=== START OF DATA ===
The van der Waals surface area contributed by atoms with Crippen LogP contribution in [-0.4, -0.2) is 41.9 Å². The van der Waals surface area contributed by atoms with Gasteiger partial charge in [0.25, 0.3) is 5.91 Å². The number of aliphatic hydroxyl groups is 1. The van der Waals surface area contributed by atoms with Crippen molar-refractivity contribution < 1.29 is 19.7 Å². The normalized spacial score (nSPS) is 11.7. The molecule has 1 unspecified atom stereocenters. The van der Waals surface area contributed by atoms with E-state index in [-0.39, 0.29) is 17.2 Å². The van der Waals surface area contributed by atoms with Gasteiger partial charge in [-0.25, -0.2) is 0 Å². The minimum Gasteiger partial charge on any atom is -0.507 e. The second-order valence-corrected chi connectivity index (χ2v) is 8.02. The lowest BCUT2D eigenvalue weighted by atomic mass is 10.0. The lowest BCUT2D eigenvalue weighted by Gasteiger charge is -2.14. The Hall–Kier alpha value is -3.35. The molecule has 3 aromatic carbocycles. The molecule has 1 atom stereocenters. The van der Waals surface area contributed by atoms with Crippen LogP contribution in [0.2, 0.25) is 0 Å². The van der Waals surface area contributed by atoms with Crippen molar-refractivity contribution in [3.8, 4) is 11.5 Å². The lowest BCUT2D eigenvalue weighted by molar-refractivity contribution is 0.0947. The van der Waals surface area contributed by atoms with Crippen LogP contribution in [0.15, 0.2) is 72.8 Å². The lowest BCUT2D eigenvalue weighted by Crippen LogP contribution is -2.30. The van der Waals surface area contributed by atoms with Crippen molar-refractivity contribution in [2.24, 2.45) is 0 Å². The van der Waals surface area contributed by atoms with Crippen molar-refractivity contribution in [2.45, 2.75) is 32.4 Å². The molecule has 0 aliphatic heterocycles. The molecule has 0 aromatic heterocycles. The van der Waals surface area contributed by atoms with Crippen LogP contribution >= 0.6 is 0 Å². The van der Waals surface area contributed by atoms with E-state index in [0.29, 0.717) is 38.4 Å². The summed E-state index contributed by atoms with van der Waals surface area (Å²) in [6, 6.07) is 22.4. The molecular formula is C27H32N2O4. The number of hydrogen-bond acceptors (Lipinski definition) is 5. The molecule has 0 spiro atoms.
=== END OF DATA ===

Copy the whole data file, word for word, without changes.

The van der Waals surface area contributed by atoms with Crippen LogP contribution in [-0.4, -0.2) is 41.9 Å². The van der Waals surface area contributed by atoms with Gasteiger partial charge in [0.25, 0.3) is 5.91 Å². The number of aliphatic hydroxyl groups is 1. The van der Waals surface area contributed by atoms with Crippen molar-refractivity contribution < 1.29 is 19.7 Å². The normalized spacial score (nSPS) is 11.7. The molecule has 1 unspecified atom stereocenters. The van der Waals surface area contributed by atoms with E-state index in [-0.39, 0.29) is 17.2 Å². The van der Waals surface area contributed by atoms with Gasteiger partial charge in [-0.25, -0.2) is 0 Å². The minimum Gasteiger partial charge on any atom is -0.507 e. The second-order valence-corrected chi connectivity index (χ2v) is 8.02. The lowest BCUT2D eigenvalue weighted by atomic mass is 10.0. The lowest BCUT2D eigenvalue weighted by Gasteiger charge is -2.14. The Hall–Kier alpha value is -3.35. The molecule has 3 aromatic carbocycles. The molecule has 1 atom stereocenters. The van der Waals surface area contributed by atoms with Crippen LogP contribution in [0.2, 0.25) is 0 Å². The van der Waals surface area contributed by atoms with Crippen molar-refractivity contribution in [3.8, 4) is 11.5 Å². The lowest BCUT2D eigenvalue weighted by molar-refractivity contribution is 0.0947. The van der Waals surface area contributed by atoms with Crippen LogP contribution in [0.15, 0.2) is 72.8 Å². The lowest BCUT2D eigenvalue weighted by Crippen LogP contribution is -2.30. The van der Waals surface area contributed by atoms with Crippen molar-refractivity contribution in [2.24, 2.45) is 0 Å². The van der Waals surface area contributed by atoms with Crippen molar-refractivity contribution in [2.45, 2.75) is 32.4 Å². The molecule has 0 aliphatic heterocycles. The molecule has 0 aromatic heterocycles. The van der Waals surface area contributed by atoms with Crippen LogP contribution >= 0.6 is 0 Å². The van der Waals surface area contributed by atoms with E-state index in [0.29, 0.717) is 38.4 Å². The summed E-state index contributed by atoms with van der Waals surface area (Å²) in [6, 6.07) is 22.4. The molecular formula is C27H32N2O4. The number of hydrogen-bond acceptors (Lipinski definition) is 5. The molecule has 0 spiro atoms.